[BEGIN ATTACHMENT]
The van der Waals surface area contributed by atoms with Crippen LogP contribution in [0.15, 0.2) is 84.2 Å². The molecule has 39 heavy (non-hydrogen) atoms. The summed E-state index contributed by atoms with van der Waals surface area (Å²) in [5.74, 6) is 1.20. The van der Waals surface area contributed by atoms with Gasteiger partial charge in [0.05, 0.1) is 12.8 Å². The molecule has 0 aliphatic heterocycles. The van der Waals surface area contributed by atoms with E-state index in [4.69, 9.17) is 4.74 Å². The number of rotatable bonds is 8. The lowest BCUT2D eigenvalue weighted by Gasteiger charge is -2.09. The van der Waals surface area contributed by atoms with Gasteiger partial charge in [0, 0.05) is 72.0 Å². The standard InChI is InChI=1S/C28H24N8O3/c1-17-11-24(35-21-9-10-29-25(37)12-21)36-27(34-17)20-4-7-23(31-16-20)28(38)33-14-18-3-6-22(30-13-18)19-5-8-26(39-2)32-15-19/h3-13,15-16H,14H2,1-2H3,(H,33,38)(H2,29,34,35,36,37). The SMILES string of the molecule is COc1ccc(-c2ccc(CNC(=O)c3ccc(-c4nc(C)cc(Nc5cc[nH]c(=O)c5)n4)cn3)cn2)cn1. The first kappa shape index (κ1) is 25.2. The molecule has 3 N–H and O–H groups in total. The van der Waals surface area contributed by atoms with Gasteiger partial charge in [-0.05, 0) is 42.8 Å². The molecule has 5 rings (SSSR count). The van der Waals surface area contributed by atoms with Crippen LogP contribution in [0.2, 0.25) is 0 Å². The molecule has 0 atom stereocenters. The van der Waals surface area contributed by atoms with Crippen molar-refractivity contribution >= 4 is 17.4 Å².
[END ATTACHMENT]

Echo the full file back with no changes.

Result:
The van der Waals surface area contributed by atoms with Crippen LogP contribution in [0.15, 0.2) is 84.2 Å². The molecule has 39 heavy (non-hydrogen) atoms. The summed E-state index contributed by atoms with van der Waals surface area (Å²) in [5.74, 6) is 1.20. The van der Waals surface area contributed by atoms with Gasteiger partial charge in [0.05, 0.1) is 12.8 Å². The molecule has 0 aliphatic heterocycles. The van der Waals surface area contributed by atoms with E-state index in [4.69, 9.17) is 4.74 Å². The number of rotatable bonds is 8. The lowest BCUT2D eigenvalue weighted by Gasteiger charge is -2.09. The van der Waals surface area contributed by atoms with Gasteiger partial charge in [0, 0.05) is 72.0 Å². The standard InChI is InChI=1S/C28H24N8O3/c1-17-11-24(35-21-9-10-29-25(37)12-21)36-27(34-17)20-4-7-23(31-16-20)28(38)33-14-18-3-6-22(30-13-18)19-5-8-26(39-2)32-15-19/h3-13,15-16H,14H2,1-2H3,(H,33,38)(H2,29,34,35,36,37). The SMILES string of the molecule is COc1ccc(-c2ccc(CNC(=O)c3ccc(-c4nc(C)cc(Nc5cc[nH]c(=O)c5)n4)cn3)cn2)cn1. The first kappa shape index (κ1) is 25.2. The molecule has 3 N–H and O–H groups in total. The van der Waals surface area contributed by atoms with Gasteiger partial charge in [-0.05, 0) is 42.8 Å². The molecule has 5 rings (SSSR count). The van der Waals surface area contributed by atoms with Crippen LogP contribution in [0.2, 0.25) is 0 Å². The molecule has 0 atom stereocenters. The van der Waals surface area contributed by atoms with Crippen molar-refractivity contribution >= 4 is 17.4 Å².